As the country slips into insecurity and extreme economic adversity, many families have been found to have engaged in trafficking their own children. According to US State Department data, international organisations working in IDP camps have noted a significant increase in displaced parents trafficking their children to pay off debts.
Between July and September 2018, one organisation reported 161 cases of IDPs selling children into either marriage or servitude, according to the report. Activists and NGOs, even though numbers are hard to come by because of a lack of reporting, say they have observed an increase in the last two years as the IDP population has grown.
Responding to this need, Afghan politicians passed the much-awaited Child Protection Act on Saturday, which among many components includes a focus on child trafficking.
“This law contains 16 chapters and 118 articles that cover a comprehensive range of issues that affect Afghan children,” says Sayed Khushal Haris, a social protection specialist with the Afghan Ministry of Labour.
Mr Haris has worked closely on the development of the draft bill for child protection over the last five years.
“There are already provisions for countering child trafficking in Law on Human Abduction passed in 2008, and an amendment in the 2018 penal code also addresses this issue,” he says. The current law provides a punishment of five to eight years imprisonment depending on the severity of the cases.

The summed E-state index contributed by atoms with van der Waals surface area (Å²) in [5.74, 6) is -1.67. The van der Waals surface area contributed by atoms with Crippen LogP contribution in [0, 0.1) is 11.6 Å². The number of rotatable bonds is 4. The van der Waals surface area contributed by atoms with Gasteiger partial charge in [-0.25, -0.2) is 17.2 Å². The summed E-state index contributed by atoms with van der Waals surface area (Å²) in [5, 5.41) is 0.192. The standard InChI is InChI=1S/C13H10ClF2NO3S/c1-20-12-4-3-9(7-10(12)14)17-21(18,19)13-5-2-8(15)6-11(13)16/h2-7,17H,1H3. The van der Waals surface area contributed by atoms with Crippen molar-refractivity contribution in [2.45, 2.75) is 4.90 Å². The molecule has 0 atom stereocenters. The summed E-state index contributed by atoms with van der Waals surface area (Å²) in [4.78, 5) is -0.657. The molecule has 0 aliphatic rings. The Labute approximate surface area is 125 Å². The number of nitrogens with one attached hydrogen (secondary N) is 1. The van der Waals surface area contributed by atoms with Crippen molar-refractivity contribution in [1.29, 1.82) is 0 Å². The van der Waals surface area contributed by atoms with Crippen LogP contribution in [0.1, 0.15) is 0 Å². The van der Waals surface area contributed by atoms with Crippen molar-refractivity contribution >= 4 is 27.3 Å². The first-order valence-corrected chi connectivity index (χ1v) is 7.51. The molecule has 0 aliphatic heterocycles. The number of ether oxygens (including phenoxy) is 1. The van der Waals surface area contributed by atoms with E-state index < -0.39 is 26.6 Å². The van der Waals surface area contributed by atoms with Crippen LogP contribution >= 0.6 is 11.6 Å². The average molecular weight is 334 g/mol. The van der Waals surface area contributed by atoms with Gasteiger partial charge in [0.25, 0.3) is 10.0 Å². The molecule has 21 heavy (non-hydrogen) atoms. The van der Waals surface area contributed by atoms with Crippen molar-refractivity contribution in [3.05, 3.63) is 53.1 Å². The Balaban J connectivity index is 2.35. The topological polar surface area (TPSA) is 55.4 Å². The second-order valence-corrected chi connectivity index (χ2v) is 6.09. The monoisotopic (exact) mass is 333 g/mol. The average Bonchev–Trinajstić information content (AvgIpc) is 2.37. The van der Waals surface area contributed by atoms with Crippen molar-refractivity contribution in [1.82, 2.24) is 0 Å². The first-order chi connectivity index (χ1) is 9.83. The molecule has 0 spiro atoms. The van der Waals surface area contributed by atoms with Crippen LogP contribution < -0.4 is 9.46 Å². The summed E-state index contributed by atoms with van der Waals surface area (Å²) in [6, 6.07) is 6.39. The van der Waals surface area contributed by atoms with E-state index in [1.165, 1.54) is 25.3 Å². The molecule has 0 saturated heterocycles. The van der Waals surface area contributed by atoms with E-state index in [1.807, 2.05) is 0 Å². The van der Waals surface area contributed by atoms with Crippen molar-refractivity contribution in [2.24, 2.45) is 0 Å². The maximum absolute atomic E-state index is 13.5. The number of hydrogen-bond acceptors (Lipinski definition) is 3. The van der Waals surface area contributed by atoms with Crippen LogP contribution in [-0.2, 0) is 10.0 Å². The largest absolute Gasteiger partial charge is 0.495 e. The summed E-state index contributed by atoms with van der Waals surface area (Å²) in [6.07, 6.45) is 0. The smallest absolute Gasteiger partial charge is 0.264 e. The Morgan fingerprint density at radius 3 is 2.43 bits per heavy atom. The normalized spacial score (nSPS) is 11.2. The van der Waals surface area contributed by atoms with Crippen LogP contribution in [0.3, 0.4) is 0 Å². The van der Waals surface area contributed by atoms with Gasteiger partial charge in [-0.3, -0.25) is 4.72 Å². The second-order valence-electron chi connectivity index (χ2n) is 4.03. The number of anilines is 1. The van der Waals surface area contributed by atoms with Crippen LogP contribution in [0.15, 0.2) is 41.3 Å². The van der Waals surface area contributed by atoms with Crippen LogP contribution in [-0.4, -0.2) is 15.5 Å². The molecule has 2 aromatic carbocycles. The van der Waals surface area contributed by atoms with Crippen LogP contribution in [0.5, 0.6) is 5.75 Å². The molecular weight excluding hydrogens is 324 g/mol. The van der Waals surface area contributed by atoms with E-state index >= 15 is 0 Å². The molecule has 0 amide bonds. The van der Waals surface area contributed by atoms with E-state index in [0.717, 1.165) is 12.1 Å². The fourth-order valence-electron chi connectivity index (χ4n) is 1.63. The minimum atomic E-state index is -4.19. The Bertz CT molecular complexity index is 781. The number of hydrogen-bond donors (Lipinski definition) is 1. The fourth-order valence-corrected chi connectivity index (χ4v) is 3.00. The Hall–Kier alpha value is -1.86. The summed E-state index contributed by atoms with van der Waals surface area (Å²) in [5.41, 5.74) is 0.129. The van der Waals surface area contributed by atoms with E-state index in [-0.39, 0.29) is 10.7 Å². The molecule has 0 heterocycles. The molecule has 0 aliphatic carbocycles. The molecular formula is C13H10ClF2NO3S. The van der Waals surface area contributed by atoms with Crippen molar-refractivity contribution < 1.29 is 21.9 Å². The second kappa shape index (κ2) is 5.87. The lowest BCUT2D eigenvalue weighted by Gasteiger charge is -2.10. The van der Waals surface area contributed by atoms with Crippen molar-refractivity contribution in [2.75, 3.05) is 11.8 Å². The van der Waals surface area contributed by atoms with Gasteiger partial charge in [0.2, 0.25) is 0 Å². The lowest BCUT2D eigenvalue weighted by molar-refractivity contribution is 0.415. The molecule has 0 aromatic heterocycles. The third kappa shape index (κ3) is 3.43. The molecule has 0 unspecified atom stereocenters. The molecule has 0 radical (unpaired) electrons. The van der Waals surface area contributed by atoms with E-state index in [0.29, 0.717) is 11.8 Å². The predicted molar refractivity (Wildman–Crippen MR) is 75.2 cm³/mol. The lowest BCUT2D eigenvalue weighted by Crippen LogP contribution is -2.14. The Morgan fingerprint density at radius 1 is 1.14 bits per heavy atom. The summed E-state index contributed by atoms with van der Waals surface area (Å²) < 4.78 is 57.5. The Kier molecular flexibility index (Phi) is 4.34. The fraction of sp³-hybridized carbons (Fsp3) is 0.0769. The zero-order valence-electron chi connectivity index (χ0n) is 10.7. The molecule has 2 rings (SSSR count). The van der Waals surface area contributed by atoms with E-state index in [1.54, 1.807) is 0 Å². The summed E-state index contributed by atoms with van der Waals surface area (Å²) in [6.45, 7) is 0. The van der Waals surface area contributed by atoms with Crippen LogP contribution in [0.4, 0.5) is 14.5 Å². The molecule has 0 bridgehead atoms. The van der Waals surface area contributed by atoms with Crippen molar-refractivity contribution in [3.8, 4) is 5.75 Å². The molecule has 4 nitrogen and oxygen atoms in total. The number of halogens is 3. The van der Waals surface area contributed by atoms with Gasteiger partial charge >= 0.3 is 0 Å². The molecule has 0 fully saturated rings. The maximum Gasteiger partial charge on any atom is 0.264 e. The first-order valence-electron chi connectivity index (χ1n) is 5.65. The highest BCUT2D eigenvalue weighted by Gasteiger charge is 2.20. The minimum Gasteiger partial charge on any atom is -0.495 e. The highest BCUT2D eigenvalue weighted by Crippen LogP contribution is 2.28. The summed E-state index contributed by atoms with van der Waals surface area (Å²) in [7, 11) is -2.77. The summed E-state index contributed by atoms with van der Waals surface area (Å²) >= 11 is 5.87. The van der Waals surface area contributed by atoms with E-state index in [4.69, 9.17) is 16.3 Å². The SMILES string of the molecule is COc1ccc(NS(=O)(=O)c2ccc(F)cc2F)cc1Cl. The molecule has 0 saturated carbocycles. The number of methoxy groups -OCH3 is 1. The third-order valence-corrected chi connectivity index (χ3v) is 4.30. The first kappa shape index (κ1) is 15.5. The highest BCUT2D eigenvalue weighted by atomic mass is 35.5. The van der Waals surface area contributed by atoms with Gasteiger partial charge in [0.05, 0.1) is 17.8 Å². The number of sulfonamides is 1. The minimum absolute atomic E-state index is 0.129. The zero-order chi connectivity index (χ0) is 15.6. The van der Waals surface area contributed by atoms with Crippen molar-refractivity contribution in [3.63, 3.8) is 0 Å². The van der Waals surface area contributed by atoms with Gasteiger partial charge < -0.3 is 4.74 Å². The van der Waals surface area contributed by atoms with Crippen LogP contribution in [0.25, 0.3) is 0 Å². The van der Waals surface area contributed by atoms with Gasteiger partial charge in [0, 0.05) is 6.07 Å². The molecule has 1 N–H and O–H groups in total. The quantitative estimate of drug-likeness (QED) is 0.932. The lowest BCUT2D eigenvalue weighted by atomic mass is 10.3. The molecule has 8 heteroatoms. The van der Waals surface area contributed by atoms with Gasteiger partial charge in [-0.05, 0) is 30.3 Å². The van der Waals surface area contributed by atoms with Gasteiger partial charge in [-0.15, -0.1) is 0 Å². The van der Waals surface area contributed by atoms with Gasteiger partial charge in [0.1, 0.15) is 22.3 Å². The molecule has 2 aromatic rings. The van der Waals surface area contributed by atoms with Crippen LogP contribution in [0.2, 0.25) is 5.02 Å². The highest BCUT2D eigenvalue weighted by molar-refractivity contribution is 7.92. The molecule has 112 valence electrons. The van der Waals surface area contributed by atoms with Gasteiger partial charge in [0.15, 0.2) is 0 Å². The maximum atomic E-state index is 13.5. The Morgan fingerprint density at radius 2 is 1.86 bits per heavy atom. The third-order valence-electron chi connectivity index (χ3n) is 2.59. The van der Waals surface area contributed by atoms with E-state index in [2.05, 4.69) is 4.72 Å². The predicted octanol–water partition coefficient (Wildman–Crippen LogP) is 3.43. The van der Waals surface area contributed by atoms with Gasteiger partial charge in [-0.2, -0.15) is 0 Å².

However, despite tough laws, Mr Haris admits the impact leaves more to be desired. “We realise that that there is a gap in the investigation and implementation of the laws due to a number of factors, mostly because we don’t have a commission or body to monitor the implementation of the laws,” he says.
“We are currently working on a National Child Protection Policy that will suggest creating such a committee for accountability.”
Given the nature of the Afghan society where a social stigma prevents the reporting of such crimes, much of the onus of child protection depends on the involvement of local communities, Mr Haris says.
“We are trying to develop a process under this policy for response mechanism, that would provide a space even or the child or a community member to report such cases directly,” he shares.
A similar initiative by Unicef, the UN children’s agency, to set up a network of government agencies and NGOs, called the Child Protection Action Network, attempts to help in cases of child protection.
However, issues of security, lack of trained professionals and socio-cultural norms have prevented its implementation, resulting in an increasing cases of child trafficking, many of which go unreported. Numbers also vary widely depending on who you speak to. The Ministry of Labour say there were less than 20 cases of child trafficking in 2018, while the USAID report mentions 161 cases reporting by just one organisation in that same year.
Fortunately for Mina, her story caught the attention of a local philanthropist and activists who intervened and helped rescue her by paying off her buyer.
“I regretted it the moment I made the decision. I could not send her to him. I knew I had to protect her,” Gul says, holding her daughter close.
“I am happy I didn’t have to go. I didn’t want that life,” Mina says, speaking from a seated position on the floor of the small, cold tent.
“I am happy here.”